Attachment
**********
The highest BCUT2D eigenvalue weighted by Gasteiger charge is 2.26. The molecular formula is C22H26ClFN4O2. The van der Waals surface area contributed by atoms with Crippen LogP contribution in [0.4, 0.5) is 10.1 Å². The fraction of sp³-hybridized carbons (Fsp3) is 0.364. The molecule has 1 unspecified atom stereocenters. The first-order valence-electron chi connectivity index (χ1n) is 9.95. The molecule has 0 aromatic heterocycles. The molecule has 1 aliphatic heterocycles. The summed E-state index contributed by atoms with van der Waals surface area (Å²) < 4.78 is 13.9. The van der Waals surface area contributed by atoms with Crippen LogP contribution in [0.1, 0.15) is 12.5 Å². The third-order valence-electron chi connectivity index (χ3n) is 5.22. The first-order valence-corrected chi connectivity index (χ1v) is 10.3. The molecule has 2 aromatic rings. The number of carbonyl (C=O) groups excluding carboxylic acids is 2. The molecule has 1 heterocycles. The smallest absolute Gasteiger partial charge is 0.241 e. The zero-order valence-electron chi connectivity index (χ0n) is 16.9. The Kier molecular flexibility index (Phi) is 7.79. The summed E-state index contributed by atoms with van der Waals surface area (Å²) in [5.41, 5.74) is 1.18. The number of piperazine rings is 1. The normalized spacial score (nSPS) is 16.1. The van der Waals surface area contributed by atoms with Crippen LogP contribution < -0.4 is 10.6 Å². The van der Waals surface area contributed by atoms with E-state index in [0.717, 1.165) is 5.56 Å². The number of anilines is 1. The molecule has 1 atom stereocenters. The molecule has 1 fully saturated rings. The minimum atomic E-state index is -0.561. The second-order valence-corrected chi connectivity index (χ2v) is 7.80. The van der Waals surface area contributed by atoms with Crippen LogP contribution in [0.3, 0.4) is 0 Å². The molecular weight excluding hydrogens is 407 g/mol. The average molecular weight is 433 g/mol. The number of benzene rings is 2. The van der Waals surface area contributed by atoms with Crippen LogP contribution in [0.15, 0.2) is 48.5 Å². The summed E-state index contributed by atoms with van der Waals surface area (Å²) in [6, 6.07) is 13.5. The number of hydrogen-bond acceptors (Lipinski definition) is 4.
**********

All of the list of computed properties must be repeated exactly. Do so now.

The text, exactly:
The highest BCUT2D eigenvalue weighted by Gasteiger charge is 2.26. The molecular formula is C22H26ClFN4O2. The van der Waals surface area contributed by atoms with Crippen LogP contribution in [0.4, 0.5) is 10.1 Å². The fraction of sp³-hybridized carbons (Fsp3) is 0.364. The molecule has 1 unspecified atom stereocenters. The first-order valence-electron chi connectivity index (χ1n) is 9.95. The molecule has 0 aromatic heterocycles. The molecule has 1 aliphatic heterocycles. The summed E-state index contributed by atoms with van der Waals surface area (Å²) < 4.78 is 13.9. The van der Waals surface area contributed by atoms with Crippen LogP contribution in [0.1, 0.15) is 12.5 Å². The third-order valence-electron chi connectivity index (χ3n) is 5.22. The first-order valence-corrected chi connectivity index (χ1v) is 10.3. The molecule has 2 aromatic rings. The number of carbonyl (C=O) groups excluding carboxylic acids is 2. The molecule has 1 heterocycles. The smallest absolute Gasteiger partial charge is 0.241 e. The zero-order valence-electron chi connectivity index (χ0n) is 16.9. The Kier molecular flexibility index (Phi) is 7.79. The summed E-state index contributed by atoms with van der Waals surface area (Å²) in [5.41, 5.74) is 1.18. The number of piperazine rings is 1. The normalized spacial score (nSPS) is 16.1. The van der Waals surface area contributed by atoms with Crippen LogP contribution < -0.4 is 10.6 Å². The van der Waals surface area contributed by atoms with E-state index in [0.717, 1.165) is 5.56 Å². The number of anilines is 1. The molecule has 1 atom stereocenters. The molecule has 1 fully saturated rings. The minimum atomic E-state index is -0.561. The second-order valence-corrected chi connectivity index (χ2v) is 7.80. The van der Waals surface area contributed by atoms with Crippen LogP contribution in [0.3, 0.4) is 0 Å². The molecular weight excluding hydrogens is 407 g/mol. The average molecular weight is 433 g/mol. The number of benzene rings is 2. The van der Waals surface area contributed by atoms with Crippen LogP contribution in [0.15, 0.2) is 48.5 Å². The summed E-state index contributed by atoms with van der Waals surface area (Å²) in [6, 6.07) is 13.5. The number of hydrogen-bond acceptors (Lipinski definition) is 4.